After the launch of a relatively cheap iPhone passcode cracker called GreyKey from the company called GreyShift, police departments have made a beeline to acquire it. The device can unlock an iPhone by bruteforcing the passkey. And the unlocking times vary usually from a few minutes to a couple of days. And this is where the complexity and the length of the passcode on the iPhone comes into play.
With Apple making disk encryption default on iPhones since September 2014, a third person could never access the data on the phones unless it was unlocked. But with the tussle between Apple and the FBI over the San Bernadino case, where the company refused to have the iPhones of the accused opened. This prompted the intelligence agency to have the phones unlocked by an Israeli security company.
Apple has introduced some measures to make sure that the iPhones can’t just be unlocked by using bruteforce. To begin with, all iPhone passcodes need to be at least 6 digits and an interval was introduced after certain number of futile tries. This time gap keeps increasing to stall the process. There is even an option that cleans the drives after 10 incorrect tries.
Here’s a chart of the delay time after a number of passcode try
But from the capabilities that GreyKey is promoting, it can be assumed that the device can bypass the incorrect tries barrier.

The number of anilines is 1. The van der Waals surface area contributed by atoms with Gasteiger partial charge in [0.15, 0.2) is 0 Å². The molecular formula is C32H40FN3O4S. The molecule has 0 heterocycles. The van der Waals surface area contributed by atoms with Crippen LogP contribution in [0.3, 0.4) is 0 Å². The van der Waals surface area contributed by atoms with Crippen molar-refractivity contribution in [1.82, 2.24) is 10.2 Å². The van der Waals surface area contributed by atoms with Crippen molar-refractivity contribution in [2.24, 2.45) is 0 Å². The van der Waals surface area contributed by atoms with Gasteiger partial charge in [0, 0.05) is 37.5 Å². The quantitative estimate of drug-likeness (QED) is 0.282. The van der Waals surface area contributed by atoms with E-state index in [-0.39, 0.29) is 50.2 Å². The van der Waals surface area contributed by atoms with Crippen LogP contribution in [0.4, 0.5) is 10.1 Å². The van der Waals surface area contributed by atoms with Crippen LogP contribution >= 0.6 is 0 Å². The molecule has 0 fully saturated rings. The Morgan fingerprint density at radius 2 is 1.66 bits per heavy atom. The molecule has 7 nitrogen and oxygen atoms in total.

And that brings us to the the heart of the matter which is that six digit passcodes take very little time to crack for the GreyKey. And here’s what Matthew Green, an assistant professor and cryptographer at the Johns Hopkins Information Security Institute, thinks is a viable timeline of the working speed of the device.
Guide to iOS estimated passcode cracking times (assumes random decimal passcode + an exploit that breaks SEP throttling):
4 digits: ~13min worst (~6.5avg)
6 digits: ~22.2hrs worst (~11.1avg)
8 digits: ~92.5days worst (~46avg)
10 digits: ~9259days worst (~4629avg)
— Matthew Green (@matthew_d_green) April 16, 2018
This indicates that a 10 digit random passcode would take approximately 25 years to crack at most and a minimum of 12 years on GreyKey. Hence it would help to have a longer passcode than just a six-digit one, preferably with alphanumeric and symbols. So in case you don’t have a complex passcode yet, think about getting one from the settings of the phone.